This is such an absurd stance for Sri Lanka to take with hardly any resources of its own to provide relief to the tsunami victims. Sri Lanka government is at fault for this state of affairs. It has not fulfilled its obligations to ensure aid is channeled to victims efficiently and without discrimination; let NGOs work without being constantly hampered; and get the stalled peace process going, because international donors are concerned about the political stability so necessary to ensure the viability of the reconstruction effort down the road.
An act that typifies the government’s discriminatory practices by attempting to control the free flow of aid to the northeast principally is the imposition of customs duty on aid items. It has aid and charitable organisations around the world scratching their heads in disbelief and anger as they scramble to find the means to pay the duties and keep aid flowing to victims. And six long months after the tsunami hit the country, the victims are still struggling to put their lives back together.
If the NGOs have said reconstruction is going to be done, it is going to be done, but when the Sri Lanka system is full of holes, with barriers to the equitable distribution of aid, corruption, and inefficiency to threaten NGOs with an ultimatum is like cutting one’s nose to spite oneself. It is downright insane, inhuman, if not criminal, for Sri Lanka to be doing this.
India and Sri Lanka to hold talks on Sethu project on Aug. 1 - July 23
Big powers like India invariably act unilaterally when it suits their own interests, brushing aside the concerns of smaller nations like Sri Lanka. That is how India is going ahead with the Sethusamudrum project despite vigorous opposition from Sri Lanka, notwithstanding the cozy relations that appeared to be developing between the countries in recent times, with defence pacts and economic cooperation. Sri Lankan complaints are now getting a hearing almost as an afterthought, because the decision has already been made. Sri Lanka is left with a salty taste, like that from the sea spray of the Sethusamudrum.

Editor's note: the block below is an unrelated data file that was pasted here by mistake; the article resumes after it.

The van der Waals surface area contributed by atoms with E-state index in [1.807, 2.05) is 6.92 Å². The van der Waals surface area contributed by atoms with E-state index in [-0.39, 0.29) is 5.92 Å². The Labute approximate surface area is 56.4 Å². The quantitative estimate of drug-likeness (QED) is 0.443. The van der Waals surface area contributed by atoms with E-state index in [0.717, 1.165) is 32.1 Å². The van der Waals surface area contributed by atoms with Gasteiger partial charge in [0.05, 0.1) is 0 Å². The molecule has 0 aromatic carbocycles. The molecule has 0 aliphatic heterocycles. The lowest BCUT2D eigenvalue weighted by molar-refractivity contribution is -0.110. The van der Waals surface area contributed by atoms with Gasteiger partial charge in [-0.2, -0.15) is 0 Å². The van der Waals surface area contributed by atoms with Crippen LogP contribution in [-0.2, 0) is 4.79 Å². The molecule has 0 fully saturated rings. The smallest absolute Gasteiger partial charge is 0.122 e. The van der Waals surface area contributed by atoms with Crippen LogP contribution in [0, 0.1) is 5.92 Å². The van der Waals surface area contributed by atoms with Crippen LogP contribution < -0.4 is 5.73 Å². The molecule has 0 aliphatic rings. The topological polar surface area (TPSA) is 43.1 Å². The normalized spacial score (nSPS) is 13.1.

Sri Lanka President complains to donors about the LTTE's continuing violations - July 25
Kumaratunga’s complaint to a meeting with the Colombo-based diplomatic representatives of the four co-chairs of the Tokyo Donor Conference at President’s House, saying that it was unfortunate that the four co-chairs were repeating the contention of the LTTE that the government was supporting the "paramilitary groups," only served to confirm what impartial observers knew all the time to be the true position. It spoke volumes about how the co-chairs viewed the situation and who the culprits were, because they had no reason to take sides. No one was fooled by what the Sri Lanka government was doing. Kumaratunga should double-check her facts before rushing to make such complaints again.
Posted August 12, 2005